Was out yesterday afternoon riding my mountain bike – usual itinerary which is about 20 kilometres of highway followed by 30 of dirt track. Pretty good ride and happy to say that each time I do it I’m walking less of the steep uphills.  Stopping at Bruce’s Cafe in Woodford for a coffee, Bruce is a MTB freak himself, before taking on the dirt part of the ride, I noticed the western horizon had turned  near Prussian blue but the oncoming storm appeared to be moving slowly so thought I could outrun it down to Glenbrook and that if not, it would swing around the top of the mountains and follow the deep valley south of the ridge along which stretches the ‘Oaks’ fire trail.

MTB at Bruce's Cafe on the Great Western Highway, Woodford. new South Wales, Australia.

Bruce’s Cafe in Woodford – if you looked the other way the sky was turning Prussian Blue.

For the first few kilometres of trail the storm was hot on my heels but as I climbed higher it appeared to dissipate indicating that it had gone for the valley route rather than climb above the ridge from where I got a few pictures with the point and shoot I always have in my backpack.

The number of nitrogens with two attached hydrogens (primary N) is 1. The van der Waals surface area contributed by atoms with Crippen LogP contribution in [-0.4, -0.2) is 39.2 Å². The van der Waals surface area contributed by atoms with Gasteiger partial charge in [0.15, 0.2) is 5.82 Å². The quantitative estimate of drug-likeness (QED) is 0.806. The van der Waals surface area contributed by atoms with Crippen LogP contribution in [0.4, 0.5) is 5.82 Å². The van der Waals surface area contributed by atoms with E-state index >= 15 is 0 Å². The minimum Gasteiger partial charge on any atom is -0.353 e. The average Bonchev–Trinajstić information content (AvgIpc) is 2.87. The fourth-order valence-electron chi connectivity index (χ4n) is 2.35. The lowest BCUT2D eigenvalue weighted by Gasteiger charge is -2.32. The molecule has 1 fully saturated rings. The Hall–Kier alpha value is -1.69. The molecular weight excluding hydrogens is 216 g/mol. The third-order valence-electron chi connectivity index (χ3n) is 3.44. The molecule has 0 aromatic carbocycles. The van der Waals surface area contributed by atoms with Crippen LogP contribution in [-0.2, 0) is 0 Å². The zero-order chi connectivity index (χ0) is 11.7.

Storm clouds over The Oaks fire trail, Blue Mountains, New South Wales, Australia. Photograph by Paul Nyssen. Storm clouds over The Oaks fire trail, Blue Mountains, New South Wales, Australia. Photograph by Paul Nyssen. Storm clouds over The Oaks fire trail, Blue Mountains, New South Wales, Australia. Photograph by Paul Nyssen.

 

The great enemy of Truth.

The great enemy of truth is very often not the lie – deliberate, contrived and dishonest – but the myth – persistent, persuasive and unrealistic. Too often we hold fast to the cliches of our forebears. We subject all facts to a prefabricated set of interpretations. We enjoy the comfort of opinion without the discomfort of thought.

John F. Kennedy.

[Commencement Address at Yale University, 11th June 1962]

 

There would be few things I like better than a debate and few things that irritate me more than an adversary whose arguments are nothing other than a reiteration of the popular opinion, myth or cliché of the moment. People who do not construct a view based on life experience, research and study but rather just mouth off the opinions and views that came included with the prêt-àporter identity of their choice. LGBTQI activist, environmentalist, white supremacist, communist, religious fundamentalist, feminist. Etc. It’s the quick and easy path to achieving a sense of self-importance and place in society. Declare yourself ‘gay’ and you will never have to think about a social issue ever again. Every question has a preset ‘correct’ and ‘incorrect’ answer. It’s just re-inventing religion.